I will give his painting of a castle he gave to me a special place in our new house .

happy to have this strong personal memory of him.

lass dich bitte umarmen,.. ich bin bei dir.

ich kann nicht so viel schreiben, bin wirklich traurig.

I´ll try a second time,.

please give your mother my sympathy , give Peter a hug from me , and to all family condolence



Hello,  Peter.  I tried to contact you on Skype but I imagine you’re en route to Florida if you’re not already there.  I’m really sorry to hear about your father.  He seemed indomitable so while I know his health had been a challenge, it still seems hard to believe he has died.  I wish we could be there for you in some way.  I’ll be thinking about you and your family.  With love, Marie


Dear Peter,
Sad news indeed! He always seemed like he could go forever – an inspiration in that regard alone.
I have many great memories of him from his rowing, his drawings (I am fortunate to have a couple), to his tales of war-time Europe.
Mostly, though. I remember him as a very proud father.
Give my best to your mom for me. Malcolm


Dear Madelaine, Peter, James, and Mireille,

 I am so sorry for the loss of Imre.  He was such an amazing and strong man, with so many interests in music, art and the world around him.

 We will all miss him.

 With love from, Liz


Dear Peter,

I am very saddened by your loss and I so wish we lived closer. Ingalisa and I met your dad only a couple of years ago in Miami when you put us up at your place. Alas, it was, then, Inga’s mom’s turn to go and we left after only a couple of days. We had dinner with him and Madeline, though,  and  we were enormously charmed by the man. He was so alive and interesting and lovely. I guess it is a small consolation to be able to say that he was a great dad to you and your brothers. From what you told me about him and your relationship to him, I gather that he really was that. No small achievement for him and I guess that when the pain will be blunted a little by time all these important memories will be a nice portable treasure chest for you. It is also nice to know that he was active and “well” until the end. May we all have his strength and fate.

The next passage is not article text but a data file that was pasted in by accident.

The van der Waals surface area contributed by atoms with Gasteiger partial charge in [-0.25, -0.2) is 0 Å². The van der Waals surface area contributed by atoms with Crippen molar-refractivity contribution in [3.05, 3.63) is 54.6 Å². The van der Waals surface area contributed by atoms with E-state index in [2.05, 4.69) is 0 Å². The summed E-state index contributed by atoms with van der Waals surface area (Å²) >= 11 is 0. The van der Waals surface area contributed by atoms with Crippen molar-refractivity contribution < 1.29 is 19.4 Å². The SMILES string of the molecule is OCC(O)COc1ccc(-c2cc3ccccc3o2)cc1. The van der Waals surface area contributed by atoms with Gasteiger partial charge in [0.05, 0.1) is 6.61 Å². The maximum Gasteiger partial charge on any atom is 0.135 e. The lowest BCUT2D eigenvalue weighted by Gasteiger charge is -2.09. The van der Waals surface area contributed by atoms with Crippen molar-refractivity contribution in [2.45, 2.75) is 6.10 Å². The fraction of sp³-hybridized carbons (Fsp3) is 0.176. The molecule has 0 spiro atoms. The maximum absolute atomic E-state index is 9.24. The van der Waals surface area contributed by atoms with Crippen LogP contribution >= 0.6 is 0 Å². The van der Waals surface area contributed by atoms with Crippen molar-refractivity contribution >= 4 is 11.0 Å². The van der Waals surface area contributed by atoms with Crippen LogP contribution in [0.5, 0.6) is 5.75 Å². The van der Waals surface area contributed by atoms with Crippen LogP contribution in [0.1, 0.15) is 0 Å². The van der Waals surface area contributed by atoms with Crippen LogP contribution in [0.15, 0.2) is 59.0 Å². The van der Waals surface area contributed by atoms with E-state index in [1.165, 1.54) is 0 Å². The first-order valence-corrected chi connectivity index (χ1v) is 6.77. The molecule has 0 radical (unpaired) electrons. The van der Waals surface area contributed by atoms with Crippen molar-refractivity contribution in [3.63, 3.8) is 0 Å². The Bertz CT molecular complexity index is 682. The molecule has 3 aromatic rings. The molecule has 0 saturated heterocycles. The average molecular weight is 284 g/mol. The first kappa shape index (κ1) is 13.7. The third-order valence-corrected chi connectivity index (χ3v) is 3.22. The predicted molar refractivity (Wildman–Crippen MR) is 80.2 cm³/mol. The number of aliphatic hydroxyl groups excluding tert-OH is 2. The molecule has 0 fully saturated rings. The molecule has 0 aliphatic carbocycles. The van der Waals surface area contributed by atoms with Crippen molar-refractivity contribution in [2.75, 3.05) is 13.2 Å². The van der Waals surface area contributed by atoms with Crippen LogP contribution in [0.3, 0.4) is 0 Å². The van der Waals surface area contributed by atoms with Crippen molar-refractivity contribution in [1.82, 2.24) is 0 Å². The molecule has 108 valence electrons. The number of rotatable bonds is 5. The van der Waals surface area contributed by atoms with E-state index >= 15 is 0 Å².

Dear Peter,

Sad news indeed but he had a good and loving life. Astrid and I would like to send you, your brothers and mother all our condolences.

Let us know whether there is anything we can do. Is there a public funeral?




Mike letter for babbo-1